So what was it about Paul that made him, “A man among men”. Why did I cherish the day to day two step we did? Why did he have such an impact on everyone who knew him? Why did his employees remark that he was the best boss they ever had? What was it about him that his children believed him to be incomparable?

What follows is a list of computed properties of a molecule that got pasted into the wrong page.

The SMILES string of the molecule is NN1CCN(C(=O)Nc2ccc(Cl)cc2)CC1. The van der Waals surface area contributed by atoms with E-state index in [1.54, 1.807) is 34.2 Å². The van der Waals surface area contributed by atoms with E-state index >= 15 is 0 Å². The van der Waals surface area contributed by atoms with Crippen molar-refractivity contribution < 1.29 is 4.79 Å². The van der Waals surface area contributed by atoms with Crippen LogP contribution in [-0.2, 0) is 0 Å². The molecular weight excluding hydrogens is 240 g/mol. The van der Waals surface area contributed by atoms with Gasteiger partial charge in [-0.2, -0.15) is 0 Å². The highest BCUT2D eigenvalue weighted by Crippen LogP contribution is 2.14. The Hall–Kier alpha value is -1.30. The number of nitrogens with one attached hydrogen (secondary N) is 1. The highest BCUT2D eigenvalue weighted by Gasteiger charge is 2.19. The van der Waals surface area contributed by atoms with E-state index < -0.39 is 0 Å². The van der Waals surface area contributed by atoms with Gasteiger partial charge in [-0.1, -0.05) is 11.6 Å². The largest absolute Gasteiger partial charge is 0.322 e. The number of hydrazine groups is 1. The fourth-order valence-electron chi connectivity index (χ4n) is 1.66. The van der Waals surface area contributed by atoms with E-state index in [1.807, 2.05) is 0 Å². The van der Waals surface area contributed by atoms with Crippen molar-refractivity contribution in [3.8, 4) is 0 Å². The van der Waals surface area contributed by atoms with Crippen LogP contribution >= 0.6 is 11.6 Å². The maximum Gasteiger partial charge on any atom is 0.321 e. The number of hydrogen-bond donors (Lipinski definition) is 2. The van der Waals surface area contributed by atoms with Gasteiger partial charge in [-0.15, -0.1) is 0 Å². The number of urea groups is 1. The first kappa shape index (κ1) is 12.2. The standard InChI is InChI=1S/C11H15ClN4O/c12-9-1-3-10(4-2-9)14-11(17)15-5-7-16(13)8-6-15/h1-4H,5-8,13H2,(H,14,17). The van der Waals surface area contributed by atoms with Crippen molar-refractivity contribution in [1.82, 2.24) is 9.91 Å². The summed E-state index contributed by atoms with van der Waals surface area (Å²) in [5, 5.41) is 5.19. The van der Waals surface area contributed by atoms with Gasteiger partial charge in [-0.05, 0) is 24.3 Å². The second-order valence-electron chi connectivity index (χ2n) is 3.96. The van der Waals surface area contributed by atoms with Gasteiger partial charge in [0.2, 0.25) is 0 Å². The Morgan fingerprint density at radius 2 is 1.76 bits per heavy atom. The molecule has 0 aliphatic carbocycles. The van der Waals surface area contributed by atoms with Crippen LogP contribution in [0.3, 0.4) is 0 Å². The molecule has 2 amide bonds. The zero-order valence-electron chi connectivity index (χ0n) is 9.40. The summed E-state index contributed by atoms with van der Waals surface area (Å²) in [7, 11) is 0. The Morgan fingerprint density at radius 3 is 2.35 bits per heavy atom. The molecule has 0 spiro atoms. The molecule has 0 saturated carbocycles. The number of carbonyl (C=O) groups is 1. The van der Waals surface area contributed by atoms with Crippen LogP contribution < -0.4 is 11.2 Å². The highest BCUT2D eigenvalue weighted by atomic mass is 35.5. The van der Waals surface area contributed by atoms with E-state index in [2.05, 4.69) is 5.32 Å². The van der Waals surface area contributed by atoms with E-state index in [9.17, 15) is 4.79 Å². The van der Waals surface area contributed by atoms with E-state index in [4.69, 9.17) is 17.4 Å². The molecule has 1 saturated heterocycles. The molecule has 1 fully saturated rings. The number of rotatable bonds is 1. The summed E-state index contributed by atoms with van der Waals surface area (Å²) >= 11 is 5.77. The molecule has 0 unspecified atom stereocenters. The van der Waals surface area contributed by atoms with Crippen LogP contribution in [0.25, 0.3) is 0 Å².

Everyone has their own opinion on why he was so respected and loved. My own, having been with him for 51 years, is that it was because he was so compassionate. He rarely became angry, embodying the Chinese proverb, “The foolish man gets angry, the wise man understands.” Paul understood and accepted everyone for exactly who they were, warts and all. God knows I made more then my share of mistakes, particularly raising 10 children. I would over-discipline, dinner would be late, I backed into a light pole, forgot to write checks down in the check book, once I called Paul from a lecture I was doing in Atlanta and he answered from a Jewell concert. I had purchased tickets and forgotten about it. He went by himself. No matter what I did, he was never critical. He never said an angry word at what I had done or left undone. Never. I think that was his greatest gift to the children and me. He never became angry with them for blown out bike tires or destroyed bikes. He just quietly spent every Saturday fixing them. Rebecca wrecked a car and he never said a critical word. He knew that I knew and I knew that he knew that what I had done was not exactly praise worthy. Yet, he never said a word. He knew that I suffered over my mistakes enough that he did not have to add to my despondency by rubbing it in with his own words of recrimination. Anyone with a tongue can let it flap away, saying all sorts of unkind, critical words of judgment. But to have the strength of character to take control of your tongue regardless of what negativity you are thinking…..Now that is something. I loved him for that!!!!!! What a way for all of us, all of us here today, to love each other by following the advice of my mother, advice Paul lived out every day, “If you can’t say something nice, don’t say anything at all!”